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This is what've done to shrink /home partition filesystem:

e2fsck /dev/sda1

resize2fs /dev/sda1 150G

As of now, if I run df it is going to show me that the partition has shrunk from 210G to 150G (which is not true).

Since I've only reduced filesystem size, how can I shrink the partition size using fdisk or parted?

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    Was /home mounted whilst you reduced its file system size? What does the man page for parted say about changing partition size? Commented Jul 3, 2021 at 14:19
  • @JeremyBoden it was not mounted. I've rebooted my computer, kepts pressing SHIFT and used Lubuntu advanced settings in order to boot as root. After that I've proceeded to use mentioned commands. Commented Jul 3, 2021 at 14:22
  • I understand your concern about me not reading man page, but I'm too afraid to risk doing it by myself because I don't have an installation disk with me right now, if anything goes wrong. Commented Jul 3, 2021 at 14:24
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    df doesn't report the partition size. It reports the filesystem size, which you shrank to 150G. To shrink a partition, the best tool is probably gparted. However, if the data in that filesystem has any value, I recommend taking a backup first, because it is easy to break things. Commented Jul 3, 2021 at 14:39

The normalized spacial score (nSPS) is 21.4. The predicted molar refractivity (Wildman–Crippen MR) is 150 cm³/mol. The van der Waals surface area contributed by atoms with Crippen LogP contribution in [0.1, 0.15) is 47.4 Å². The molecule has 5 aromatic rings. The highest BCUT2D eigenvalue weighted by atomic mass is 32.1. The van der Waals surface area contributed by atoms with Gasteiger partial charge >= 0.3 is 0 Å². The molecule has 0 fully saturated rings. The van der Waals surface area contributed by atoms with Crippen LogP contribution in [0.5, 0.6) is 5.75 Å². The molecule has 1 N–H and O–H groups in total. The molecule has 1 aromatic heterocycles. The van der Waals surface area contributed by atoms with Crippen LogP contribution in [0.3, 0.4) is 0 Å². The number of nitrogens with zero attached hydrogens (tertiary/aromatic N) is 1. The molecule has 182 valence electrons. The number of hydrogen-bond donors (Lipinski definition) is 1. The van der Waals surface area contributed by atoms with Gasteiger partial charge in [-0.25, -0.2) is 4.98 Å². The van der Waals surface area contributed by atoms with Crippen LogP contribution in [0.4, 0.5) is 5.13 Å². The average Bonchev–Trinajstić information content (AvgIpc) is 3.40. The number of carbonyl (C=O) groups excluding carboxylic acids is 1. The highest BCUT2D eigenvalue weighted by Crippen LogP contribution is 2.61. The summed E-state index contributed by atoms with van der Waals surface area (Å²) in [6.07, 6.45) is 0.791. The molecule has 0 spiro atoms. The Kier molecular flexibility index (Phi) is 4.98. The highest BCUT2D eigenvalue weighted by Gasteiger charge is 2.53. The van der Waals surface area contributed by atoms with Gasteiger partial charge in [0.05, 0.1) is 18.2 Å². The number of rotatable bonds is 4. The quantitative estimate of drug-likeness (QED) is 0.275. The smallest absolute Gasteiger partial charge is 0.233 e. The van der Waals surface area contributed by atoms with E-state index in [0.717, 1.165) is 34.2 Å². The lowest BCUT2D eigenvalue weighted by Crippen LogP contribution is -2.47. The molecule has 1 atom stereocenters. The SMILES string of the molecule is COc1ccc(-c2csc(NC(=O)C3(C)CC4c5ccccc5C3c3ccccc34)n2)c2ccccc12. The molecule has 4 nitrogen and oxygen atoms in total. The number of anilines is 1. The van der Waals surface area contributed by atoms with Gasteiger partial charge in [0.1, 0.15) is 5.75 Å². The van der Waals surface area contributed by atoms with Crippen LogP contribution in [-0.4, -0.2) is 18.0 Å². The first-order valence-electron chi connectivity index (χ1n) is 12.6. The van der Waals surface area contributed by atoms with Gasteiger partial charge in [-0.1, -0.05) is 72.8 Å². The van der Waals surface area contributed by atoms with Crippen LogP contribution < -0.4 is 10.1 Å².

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    If you had used gparted - a GUI program, it would have resized your file system (if safe to do so) and resized your partition. It would still be recommended, in a view-only mode to get a pictorial view of your partitions. Commented Jul 3, 2021 at 14:44

2 Answers 2

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First, the usual warning: back up your data. Resizing partitions and file systems is never a 100% safe operation.

If a graphical environment with GParted is available to you, the simplest solution is to:

  1. re-grow the /dev/sda1 partition to the size of the file system it contains: right-click on it, select "Check" and apply all operations; then

  2. shrink the partition to the desired size: right-click on it, select "Resize/Move", set the desired "New size", confirm and apply all operations; GParted takes care of resizing the file system too.

Alternatively, using command line tools, you can use dumpe2fs or tune2fs to get the file system's block size and block count and re-create the to-shrink partition, making the new one start at the same byte the original one did and end at that offset plus the size (in bytes) of the shrunk file system.

Here is a complete example that can be used to play around with the relevant commands, using GNU parted and a loop device backed by a regular file:

  • We first create a block device, partition it and create a 210 MiB file system on the first (and only) partition:

    $ fallocate -l 211MiB testfile
    $ sudo losetup -f testfile
    $ sudo parted /dev/loop0 unit MiB mklabel msdos mkpart primary 1 100%FREE
    $ lsblk /dev/loop0
    NAME      MAJ:MIN RM  SIZE RO TYPE MOUNTPOINTS
    loop0       7:0    0  211M  0 loop 
    └─loop0p1 259:0    0  210M  0 part